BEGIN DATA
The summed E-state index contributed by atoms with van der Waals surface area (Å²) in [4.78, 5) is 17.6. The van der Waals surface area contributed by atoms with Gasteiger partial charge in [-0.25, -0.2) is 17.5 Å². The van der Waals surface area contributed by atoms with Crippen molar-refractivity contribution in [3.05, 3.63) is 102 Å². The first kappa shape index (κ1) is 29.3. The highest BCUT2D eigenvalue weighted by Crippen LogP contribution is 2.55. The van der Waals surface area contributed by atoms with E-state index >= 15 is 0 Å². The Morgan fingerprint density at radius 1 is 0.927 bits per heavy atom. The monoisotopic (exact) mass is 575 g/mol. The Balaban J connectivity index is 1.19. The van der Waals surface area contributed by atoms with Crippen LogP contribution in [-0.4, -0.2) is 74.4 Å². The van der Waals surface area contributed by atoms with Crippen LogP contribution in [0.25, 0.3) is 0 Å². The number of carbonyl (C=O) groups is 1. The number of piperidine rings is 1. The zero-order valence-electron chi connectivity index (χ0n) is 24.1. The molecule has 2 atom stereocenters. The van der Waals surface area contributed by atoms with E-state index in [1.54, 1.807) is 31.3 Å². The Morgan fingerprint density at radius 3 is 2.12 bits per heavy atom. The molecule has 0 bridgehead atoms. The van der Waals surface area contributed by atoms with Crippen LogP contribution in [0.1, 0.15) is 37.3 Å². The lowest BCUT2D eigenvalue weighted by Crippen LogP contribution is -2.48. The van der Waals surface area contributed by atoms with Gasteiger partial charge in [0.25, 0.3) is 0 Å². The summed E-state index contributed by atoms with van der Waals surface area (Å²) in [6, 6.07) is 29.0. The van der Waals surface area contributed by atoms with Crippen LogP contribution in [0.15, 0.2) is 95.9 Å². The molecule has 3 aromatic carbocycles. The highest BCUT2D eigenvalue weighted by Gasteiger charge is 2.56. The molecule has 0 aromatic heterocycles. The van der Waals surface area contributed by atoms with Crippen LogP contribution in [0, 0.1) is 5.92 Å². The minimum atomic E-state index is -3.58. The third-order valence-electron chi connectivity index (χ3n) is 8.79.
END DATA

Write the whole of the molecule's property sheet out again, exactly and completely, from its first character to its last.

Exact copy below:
The summed E-state index contributed by atoms with van der Waals surface area (Å²) in [4.78, 5) is 17.6. The van der Waals surface area contributed by atoms with Gasteiger partial charge in [-0.25, -0.2) is 17.5 Å². The van der Waals surface area contributed by atoms with Crippen molar-refractivity contribution in [3.05, 3.63) is 102 Å². The first kappa shape index (κ1) is 29.3. The highest BCUT2D eigenvalue weighted by Crippen LogP contribution is 2.55. The van der Waals surface area contributed by atoms with E-state index >= 15 is 0 Å². The Morgan fingerprint density at radius 1 is 0.927 bits per heavy atom. The monoisotopic (exact) mass is 575 g/mol. The Balaban J connectivity index is 1.19. The van der Waals surface area contributed by atoms with Crippen LogP contribution in [-0.4, -0.2) is 74.4 Å². The van der Waals surface area contributed by atoms with Crippen LogP contribution in [0.25, 0.3) is 0 Å². The number of carbonyl (C=O) groups is 1. The number of piperidine rings is 1. The zero-order valence-electron chi connectivity index (χ0n) is 24.1. The molecule has 2 atom stereocenters. The van der Waals surface area contributed by atoms with E-state index in [1.54, 1.807) is 31.3 Å². The Morgan fingerprint density at radius 3 is 2.12 bits per heavy atom. The molecule has 0 bridgehead atoms. The van der Waals surface area contributed by atoms with Crippen LogP contribution in [0.1, 0.15) is 37.3 Å². The lowest BCUT2D eigenvalue weighted by Crippen LogP contribution is -2.48. The van der Waals surface area contributed by atoms with Gasteiger partial charge in [0.25, 0.3) is 0 Å². The summed E-state index contributed by atoms with van der Waals surface area (Å²) in [6, 6.07) is 29.0. The van der Waals surface area contributed by atoms with Crippen LogP contribution in [0.15, 0.2) is 95.9 Å². The molecule has 3 aromatic carbocycles. The highest BCUT2D eigenvalue weighted by Gasteiger charge is 2.56. The molecule has 0 aromatic heterocycles. The van der Waals surface area contributed by atoms with Crippen LogP contribution in [0, 0.1) is 5.92 Å². The minimum atomic E-state index is -3.58. The third-order valence-electron chi connectivity index (χ3n) is 8.79.